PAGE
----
Do you do this? I think you do.

So let's recap: This past summer you urged members of Congress to support a vague package that none of them had time to read that would have promised both tax increases and entitlement cuts. I may not be a political scientist or anything but none of those three things -- tax increases, entitlement cuts or vague bills that no one has read -- are popular with the independent voters you claim to speak for. The politics of such a deal were so transparently stupid that even Mickey Kaus can see it.

Thankfully for us all, the Republicans decided to K.O. this Grand Bargain and then proceeded to get a very-crappy-but-not-catastrophic deal with $2.4 trillion in future budget cuts with no additional revenues.

Question: Did independent voters see that Obama had done his earnest best to compromise with Republicans and give him a pat on the head? Hell no -- they concluded that he was an ineffectual weakling who had no idea what the hell he was doing. What's more, it led to the further demoralization of a Democratic base that had been getting its butt handed to it pretty much since the day Bush left office. The approach that Brooks advocates was, in fact, a giant loser.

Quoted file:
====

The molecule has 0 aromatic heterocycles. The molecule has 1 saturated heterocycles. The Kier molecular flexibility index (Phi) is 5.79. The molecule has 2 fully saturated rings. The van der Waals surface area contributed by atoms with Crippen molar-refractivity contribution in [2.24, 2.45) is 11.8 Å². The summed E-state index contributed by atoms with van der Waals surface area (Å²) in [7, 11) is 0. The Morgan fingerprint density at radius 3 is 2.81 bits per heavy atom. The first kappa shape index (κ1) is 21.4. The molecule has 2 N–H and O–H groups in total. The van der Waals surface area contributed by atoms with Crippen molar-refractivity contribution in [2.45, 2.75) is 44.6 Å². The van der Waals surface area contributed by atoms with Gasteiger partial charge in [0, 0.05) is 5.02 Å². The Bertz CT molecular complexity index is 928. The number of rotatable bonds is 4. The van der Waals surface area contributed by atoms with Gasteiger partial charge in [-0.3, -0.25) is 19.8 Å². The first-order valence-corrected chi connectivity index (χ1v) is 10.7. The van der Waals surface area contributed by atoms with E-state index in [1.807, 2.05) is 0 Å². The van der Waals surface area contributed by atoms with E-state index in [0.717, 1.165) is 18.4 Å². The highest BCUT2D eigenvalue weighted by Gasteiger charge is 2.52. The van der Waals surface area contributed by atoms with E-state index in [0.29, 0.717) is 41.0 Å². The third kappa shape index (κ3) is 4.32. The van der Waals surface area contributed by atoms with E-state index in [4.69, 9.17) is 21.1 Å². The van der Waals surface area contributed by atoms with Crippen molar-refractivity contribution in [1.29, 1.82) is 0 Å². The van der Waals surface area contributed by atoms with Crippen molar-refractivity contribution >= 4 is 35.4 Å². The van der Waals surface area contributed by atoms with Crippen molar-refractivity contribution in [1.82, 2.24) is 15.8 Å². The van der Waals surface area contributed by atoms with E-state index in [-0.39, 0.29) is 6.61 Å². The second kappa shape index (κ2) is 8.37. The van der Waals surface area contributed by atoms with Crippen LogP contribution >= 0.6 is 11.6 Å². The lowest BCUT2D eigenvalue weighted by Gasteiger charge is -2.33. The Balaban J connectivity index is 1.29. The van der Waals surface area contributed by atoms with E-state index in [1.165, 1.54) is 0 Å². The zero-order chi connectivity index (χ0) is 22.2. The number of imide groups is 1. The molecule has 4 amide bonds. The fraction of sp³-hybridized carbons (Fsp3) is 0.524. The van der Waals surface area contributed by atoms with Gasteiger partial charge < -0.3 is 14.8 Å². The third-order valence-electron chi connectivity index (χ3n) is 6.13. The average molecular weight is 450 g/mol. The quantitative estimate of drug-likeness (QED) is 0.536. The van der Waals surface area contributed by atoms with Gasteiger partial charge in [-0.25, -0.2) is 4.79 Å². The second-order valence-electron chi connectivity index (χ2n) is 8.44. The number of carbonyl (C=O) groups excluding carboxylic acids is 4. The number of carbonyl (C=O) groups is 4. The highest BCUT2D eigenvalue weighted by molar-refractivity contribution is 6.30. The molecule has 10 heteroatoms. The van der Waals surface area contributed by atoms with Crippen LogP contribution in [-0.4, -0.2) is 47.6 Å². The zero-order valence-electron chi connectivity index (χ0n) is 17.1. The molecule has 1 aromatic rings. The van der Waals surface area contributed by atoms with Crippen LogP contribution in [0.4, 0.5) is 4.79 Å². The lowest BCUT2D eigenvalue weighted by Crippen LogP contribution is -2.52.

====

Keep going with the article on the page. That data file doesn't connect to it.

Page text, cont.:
Triangulation, centrism and most-reasonable-guy-in-the-room-ism can work when things are going well. When Clinton was up for reelection in '96 the economy was recovering, people were feeling better about the direction of the country and Newt Gingrich had just committed a string of political blunders that lessened his ability to be an effective leader. But when there's high unemployment, a continuing mortgage crisis and the prospect of a double-dip recession, people don't want the most reasonable guy in the room. They want help.

If Obama has finally realized that David Brooks has no idea what he's talking about, well, that's a small step in the right direction. It may not win him reelection but it will at least guarantee that he receives more than one vote (i.e., David Brooks' vote and no votes from anyone else) come November 2012.